There will appear two domains of different structures. As an example we consider the case when in one domain atoms are moved
in one direction with reference to original structure, in the other they are moved in the other directions. The domains will have
the same symmetry G but it will not be necessarily the same groups - they may well differ in their location. This will be clear if we
perform the scanning for layer groups. These may follow even in different positions in the individual domains

Than the positions, predicted by scanning theory for homogeneous crystal. The boundary between the two domains will therefore interrupt the homogeneity, the structure corresponding to layer groups may fade in the direction to the centre, losing some atoms and respective symmetry elements (a process which can be named symmetry dilution, till, in the centre, there will remain only trivial layer symmetry. We do not use here the term plane symmetry, because it is the symmetry of two dimensional objects in two dimensional spaces while trivial layer symmetry is two dimensional symmetry in three dimensions. Holser (11) uses the term symmetry of a two sided plane which is actually an oxymoron, because all planes in three dimensions have two sides, and the groups he has in mind are now standardly called the layer groups. The trivial layer groups are not the plane group; the difference is also emphasized by symbols and names in Vol. A. as compared with Vol.E. In chapter 4.2 by Bertaut in Vol. A are used the names for symmetry elements: rotation points and ordinary or glide lines.

2. Lamellar twins. Again we have two components in the left and right twins, generally with different symmetries. The
respective groups may now differ not only in their location but also in their orientation. Again we assume different scanning from
left and right. In the middle there will again remain a region with at symmetry of some of the trivial layer groups (**Figure 2**).

In **Figure 3**, we illustrate the twin of symmetry p4/nbm with z-axis horizontal. You may now consult Vol. E, pages 348,
485 and 336. We consider the scanning direction (001) where the group p4/bnm is also the scanning group. There are the
layer groups p/4bn of two orbits on distances d/2 - different orbits means that though the layer groups are identical, their
environments are different (their location differ by half of unit cell in this direction not by the cell size. Between layer groups we
have the symmetry p/4bm of trivial layer group where the structures also belong to two orbits, depending on the layer group in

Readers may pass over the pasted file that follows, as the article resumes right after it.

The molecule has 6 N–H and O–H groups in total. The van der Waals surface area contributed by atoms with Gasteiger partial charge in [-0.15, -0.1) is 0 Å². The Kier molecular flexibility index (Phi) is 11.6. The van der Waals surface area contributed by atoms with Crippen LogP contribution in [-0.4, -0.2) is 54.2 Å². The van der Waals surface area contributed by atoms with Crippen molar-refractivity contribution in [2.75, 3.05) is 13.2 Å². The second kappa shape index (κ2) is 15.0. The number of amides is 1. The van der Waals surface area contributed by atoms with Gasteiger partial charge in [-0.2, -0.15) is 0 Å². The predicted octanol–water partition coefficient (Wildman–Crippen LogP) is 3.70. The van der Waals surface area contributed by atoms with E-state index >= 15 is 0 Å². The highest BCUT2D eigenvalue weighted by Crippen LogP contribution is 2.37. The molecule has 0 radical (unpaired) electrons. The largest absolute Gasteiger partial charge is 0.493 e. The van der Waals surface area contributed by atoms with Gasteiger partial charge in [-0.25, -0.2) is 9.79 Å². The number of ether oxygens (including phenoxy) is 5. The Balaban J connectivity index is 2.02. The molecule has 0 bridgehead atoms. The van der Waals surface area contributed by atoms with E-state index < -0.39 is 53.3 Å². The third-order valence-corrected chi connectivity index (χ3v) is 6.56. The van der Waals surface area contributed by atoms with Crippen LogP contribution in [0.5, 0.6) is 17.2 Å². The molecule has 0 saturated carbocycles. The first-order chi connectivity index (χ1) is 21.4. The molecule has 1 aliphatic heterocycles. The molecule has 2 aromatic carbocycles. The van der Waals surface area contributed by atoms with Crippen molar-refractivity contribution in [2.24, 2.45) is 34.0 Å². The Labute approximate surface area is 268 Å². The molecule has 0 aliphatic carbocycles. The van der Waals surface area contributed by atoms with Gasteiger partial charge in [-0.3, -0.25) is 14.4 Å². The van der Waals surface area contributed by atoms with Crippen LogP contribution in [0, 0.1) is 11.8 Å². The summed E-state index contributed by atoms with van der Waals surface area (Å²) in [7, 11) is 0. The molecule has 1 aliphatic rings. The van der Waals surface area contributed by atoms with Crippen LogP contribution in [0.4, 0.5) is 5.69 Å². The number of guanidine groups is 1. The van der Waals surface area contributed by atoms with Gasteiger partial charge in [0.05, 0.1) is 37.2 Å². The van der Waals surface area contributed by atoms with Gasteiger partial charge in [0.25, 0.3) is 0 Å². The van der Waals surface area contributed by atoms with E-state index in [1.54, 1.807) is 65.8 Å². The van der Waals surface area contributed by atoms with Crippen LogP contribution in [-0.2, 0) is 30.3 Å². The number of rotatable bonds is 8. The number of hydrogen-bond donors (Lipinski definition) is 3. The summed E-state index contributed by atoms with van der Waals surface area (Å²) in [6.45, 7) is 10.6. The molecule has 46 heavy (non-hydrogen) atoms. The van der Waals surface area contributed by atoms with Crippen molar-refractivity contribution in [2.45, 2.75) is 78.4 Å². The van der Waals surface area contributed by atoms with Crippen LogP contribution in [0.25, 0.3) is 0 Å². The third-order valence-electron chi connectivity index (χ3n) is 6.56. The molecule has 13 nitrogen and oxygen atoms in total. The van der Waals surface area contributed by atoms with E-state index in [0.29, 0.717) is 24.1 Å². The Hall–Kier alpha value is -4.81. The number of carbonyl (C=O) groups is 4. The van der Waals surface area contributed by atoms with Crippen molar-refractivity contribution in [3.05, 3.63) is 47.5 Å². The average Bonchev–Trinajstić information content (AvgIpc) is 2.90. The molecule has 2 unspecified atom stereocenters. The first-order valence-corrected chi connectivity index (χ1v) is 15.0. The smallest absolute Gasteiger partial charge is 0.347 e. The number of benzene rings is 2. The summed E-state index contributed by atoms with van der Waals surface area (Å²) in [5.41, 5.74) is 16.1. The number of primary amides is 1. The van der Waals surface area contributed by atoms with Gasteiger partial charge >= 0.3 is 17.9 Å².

vicinity. Now we assume that towards the centre, the layer groups lose some of their symmetry elements till there remain only the
elements of the trivial layer group p4bm in the canter. The distances on which the distorted layer groups as well as the resulting
central group appear may be of several d which makes the model plausible.

These two hypothetical cases may be experimentally verified. If we cut a thin plate in the canter of this arrangement, the plate will allow properties which will not be allowed in the bulk. Theoretically, all properties which are allowed by trivial layer or magnetic layer groups may be exhibited.

Notice again, that we use the term trivial layer groups, not the plane groups.

3. This case is highly hypothetical. Let us assume regular arrangements of the units of a group G. A unit with slightly higher
length of unit cell in a certain direction may be described as (d), the next by (2 d),..... (nd), up to a maximum of n and
then diminish the cell back. If n is irrational, we obtain some structure which can be called "incommensurate" (**Figure 4**); such
incommensurability may appear in three independent directions. Maybe this is rather naive, but such structures really appear in the nature. If you travel by plane and your take o is directed toward the sea, you can observe a set of ridges on the surface, which
is, how you see the set of waves. After the plane height rises, these ridges will vanish but another increase in height leads to the
appearance of new ridges, which evidently correspond to the waves of bigger wavelength (**Figure 5**). If you are lucky, the wider
waves will appear while the narrower are still recognizable then you will see a special wave structure.

The whole problem with group location is in the small region in which the location can change. It is even a fraction, about one half, of the size of unit cell and hence the justification may appear only in very exact experiments, if it is not a crazy dream. The width of the central region may be however much bigger than d which makes the model plausible. The author is neither specialized neither in twin theory nor experienced with in commensurate states. However, he thinks that the location of groups should be at least recognized in such publications as the International Tables of Crystallography. The systems of non-primitive translations are given for classical groups in a book on crystallography in higher dimensions [15].

The author expresses his sincere thanks to Prof. Prochazka for the nice lectures of cohomology he gave us years back, as to Prof. Litvin and Janovec for discussions and encouragement.